I had my first experience sharing a story I'd written when I was in first grade. It was a ridiculous little thing, with equally ridiculous illustrations, about a bird that fell out of its nest and bent his beak, then had to find someone to help him straighten it out. I was terrified when I got up in front of the class to read it... but they loved it. They laughed at the right places, and applauded when I was done.
And I was hooked for life.
What's curious is why this drive exists at all, and why it is so common. Almost everyone either likes telling stories, hearing stories, or both. What possible purpose could there be to telling stories that are obviously false both to teller and listener?
[image courtesy of the Wikimedia Commons]
Storytelling is a human universal. From gathering around the camp-fire telling tales of ancestors to watching the latest television box-set, humans are inveterate producers and consumers of stories. Despite its ubiquity, little attention has been given to understanding the function and evolution of storytelling. Here we explore the impact of storytelling on hunter-gatherer cooperative behaviour and the individual-level fitness benefits to being a skilled storyteller. Stories told by the Agta, a Filipino hunter-gatherer population, convey messages relevant to coordinating behaviour in a foraging ecology, such as cooperation, sex equality and egalitarianism. These themes are present in narratives from other foraging societies. We also show that the presence of good storytellers is associated with increased cooperation. In return, skilled storytellers are preferred social partners and have greater reproductive success, providing a pathway by which group-beneficial behaviours, such as storytelling, can evolve via individual-level selection. We conclude that one of the adaptive functions of storytelling among hunter gatherers may be to organise cooperation.So storytelling helps the community by teaching the social structure, and helps the storyteller by increasing the likelihood (s)he will have sex.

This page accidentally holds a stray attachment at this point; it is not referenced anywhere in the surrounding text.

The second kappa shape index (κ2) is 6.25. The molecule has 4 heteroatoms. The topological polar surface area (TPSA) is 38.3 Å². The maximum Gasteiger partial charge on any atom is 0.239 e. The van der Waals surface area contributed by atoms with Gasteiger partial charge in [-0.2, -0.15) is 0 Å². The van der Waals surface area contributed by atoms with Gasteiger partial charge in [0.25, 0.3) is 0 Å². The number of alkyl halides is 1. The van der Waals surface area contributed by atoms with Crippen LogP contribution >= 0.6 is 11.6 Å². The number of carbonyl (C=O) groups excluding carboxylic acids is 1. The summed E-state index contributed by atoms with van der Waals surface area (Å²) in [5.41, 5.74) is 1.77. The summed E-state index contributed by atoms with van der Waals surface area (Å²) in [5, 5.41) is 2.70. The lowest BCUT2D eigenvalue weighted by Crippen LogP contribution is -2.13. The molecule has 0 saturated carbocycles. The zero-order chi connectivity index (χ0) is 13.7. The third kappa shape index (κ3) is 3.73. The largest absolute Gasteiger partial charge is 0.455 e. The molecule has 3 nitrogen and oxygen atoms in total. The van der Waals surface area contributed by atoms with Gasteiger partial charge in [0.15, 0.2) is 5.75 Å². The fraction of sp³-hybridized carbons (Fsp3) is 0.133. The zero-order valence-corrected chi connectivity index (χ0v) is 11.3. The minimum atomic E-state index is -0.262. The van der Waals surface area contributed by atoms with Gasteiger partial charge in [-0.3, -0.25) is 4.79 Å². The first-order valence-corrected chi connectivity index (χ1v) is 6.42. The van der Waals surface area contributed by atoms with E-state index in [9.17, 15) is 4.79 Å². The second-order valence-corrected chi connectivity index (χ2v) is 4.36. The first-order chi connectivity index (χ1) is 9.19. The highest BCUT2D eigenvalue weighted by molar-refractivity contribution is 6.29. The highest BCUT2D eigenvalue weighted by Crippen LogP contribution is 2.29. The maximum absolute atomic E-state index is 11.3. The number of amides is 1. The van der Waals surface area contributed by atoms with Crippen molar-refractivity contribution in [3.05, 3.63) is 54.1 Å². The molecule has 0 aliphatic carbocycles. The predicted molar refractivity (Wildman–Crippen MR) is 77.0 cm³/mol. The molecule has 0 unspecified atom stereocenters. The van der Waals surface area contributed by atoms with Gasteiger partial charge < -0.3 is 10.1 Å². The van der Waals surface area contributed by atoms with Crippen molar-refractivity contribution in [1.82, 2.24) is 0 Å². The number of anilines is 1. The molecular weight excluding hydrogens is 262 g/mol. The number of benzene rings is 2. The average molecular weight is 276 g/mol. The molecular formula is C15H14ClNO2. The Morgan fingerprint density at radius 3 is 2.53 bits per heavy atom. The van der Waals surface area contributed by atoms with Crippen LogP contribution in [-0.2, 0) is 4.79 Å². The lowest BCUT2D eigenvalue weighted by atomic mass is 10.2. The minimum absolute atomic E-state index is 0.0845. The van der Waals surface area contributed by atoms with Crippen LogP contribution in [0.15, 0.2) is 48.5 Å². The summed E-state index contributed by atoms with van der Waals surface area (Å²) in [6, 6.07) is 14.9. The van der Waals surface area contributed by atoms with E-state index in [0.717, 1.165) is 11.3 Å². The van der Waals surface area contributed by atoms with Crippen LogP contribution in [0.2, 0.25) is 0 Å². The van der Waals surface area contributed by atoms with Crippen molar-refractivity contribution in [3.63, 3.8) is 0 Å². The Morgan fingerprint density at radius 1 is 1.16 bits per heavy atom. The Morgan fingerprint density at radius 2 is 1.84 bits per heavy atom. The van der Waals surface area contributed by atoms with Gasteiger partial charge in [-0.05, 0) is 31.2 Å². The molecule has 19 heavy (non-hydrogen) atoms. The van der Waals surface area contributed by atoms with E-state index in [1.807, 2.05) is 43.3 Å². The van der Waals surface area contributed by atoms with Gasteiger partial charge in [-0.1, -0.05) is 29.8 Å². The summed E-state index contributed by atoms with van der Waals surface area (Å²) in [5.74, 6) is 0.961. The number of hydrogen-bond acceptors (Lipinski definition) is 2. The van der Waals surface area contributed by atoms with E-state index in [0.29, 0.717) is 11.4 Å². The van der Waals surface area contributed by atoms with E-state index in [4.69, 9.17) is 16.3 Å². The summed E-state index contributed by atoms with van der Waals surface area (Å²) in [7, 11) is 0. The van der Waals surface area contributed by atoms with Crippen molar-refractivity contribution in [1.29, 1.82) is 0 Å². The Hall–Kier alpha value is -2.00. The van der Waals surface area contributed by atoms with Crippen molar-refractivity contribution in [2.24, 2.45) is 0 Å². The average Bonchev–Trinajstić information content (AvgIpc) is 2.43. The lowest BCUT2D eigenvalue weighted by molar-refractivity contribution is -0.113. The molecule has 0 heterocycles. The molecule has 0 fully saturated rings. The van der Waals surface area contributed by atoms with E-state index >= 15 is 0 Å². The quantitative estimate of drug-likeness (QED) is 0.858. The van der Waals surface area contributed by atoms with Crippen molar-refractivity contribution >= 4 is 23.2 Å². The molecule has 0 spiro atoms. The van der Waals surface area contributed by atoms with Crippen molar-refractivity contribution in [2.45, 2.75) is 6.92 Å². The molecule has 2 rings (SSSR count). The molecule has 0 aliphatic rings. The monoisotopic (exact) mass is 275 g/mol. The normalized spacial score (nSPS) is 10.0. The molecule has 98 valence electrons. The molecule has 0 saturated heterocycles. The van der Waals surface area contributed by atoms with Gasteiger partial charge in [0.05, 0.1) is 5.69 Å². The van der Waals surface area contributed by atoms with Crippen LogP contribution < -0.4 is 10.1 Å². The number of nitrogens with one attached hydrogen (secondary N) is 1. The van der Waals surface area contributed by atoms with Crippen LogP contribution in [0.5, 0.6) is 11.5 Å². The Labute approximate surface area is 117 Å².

Which is pretty cool.
In a piece that study lead author Daniel Smith wrote for The Conversation, we find out that it's not only literal storytellers who are more likely to get lucky:
Even in modern, Western society skilled storytellers – ranging from novelists and artists to actors and stand-up comics – have a high social status. There is even some evidence that successful male visual artists (a form of modern-day storyteller) have more sexual partners than unsuccessful visual artists.This, Smith says, not only explains why we've become storytellers, but why we've become story listeners. He writes:
Humans have evolved the capacity to create and believe in stories. Narratives can also transcend the “here and now” by introducing individuals to situations beyond their everyday experience, which may increase empathy and perspective-taking towards others, including strangers. These features may have evolved in hunter-gatherer societies as precursors to more elaborate forms of narrative fiction.
Such narratives include moralising gods, organised religion, nation states and other ideologies found in post-agricultural societies. Some are crucial parts of societies today, functioning to bond individuals into cohesive and cooperative communities. It’s fascinating to think that they could have all started with a humble story around the campfire.As a novelist, it's not to be wondered at that I find all of this pretty cool. Not, I hasten to state for the record (mostly because my wife reads my blog) that I'm looking forward to any hanky-panky with starry-eyed groupies. But the idea that our penchant for telling stories performs a vital function, benefiting both teller and listener, is fascinating. I'm a little curious, however, about the function (if there is any) of stories that don't tell any kind of explicitly moralistic message. Ghost stories, for example. It's possible that the social cohesion aspect exists for those as well -- the telling-tales-late-at-night-while-camping phenomenon -- but one has to wonder if there's a different benefit accrued from different types of stories.
Maybe telling a scary story makes it more likely that a person of your preferred gender will cuddle up to you afterwards for reassurance and comfort, and also increase the likelihood of of your getting laid. I dunno.
Or maybe that's just wishful thinking on my part. Because I write paranormal fiction, and what the plots of my novels have mostly done is made people wonder if I was dropped on my head as an infant.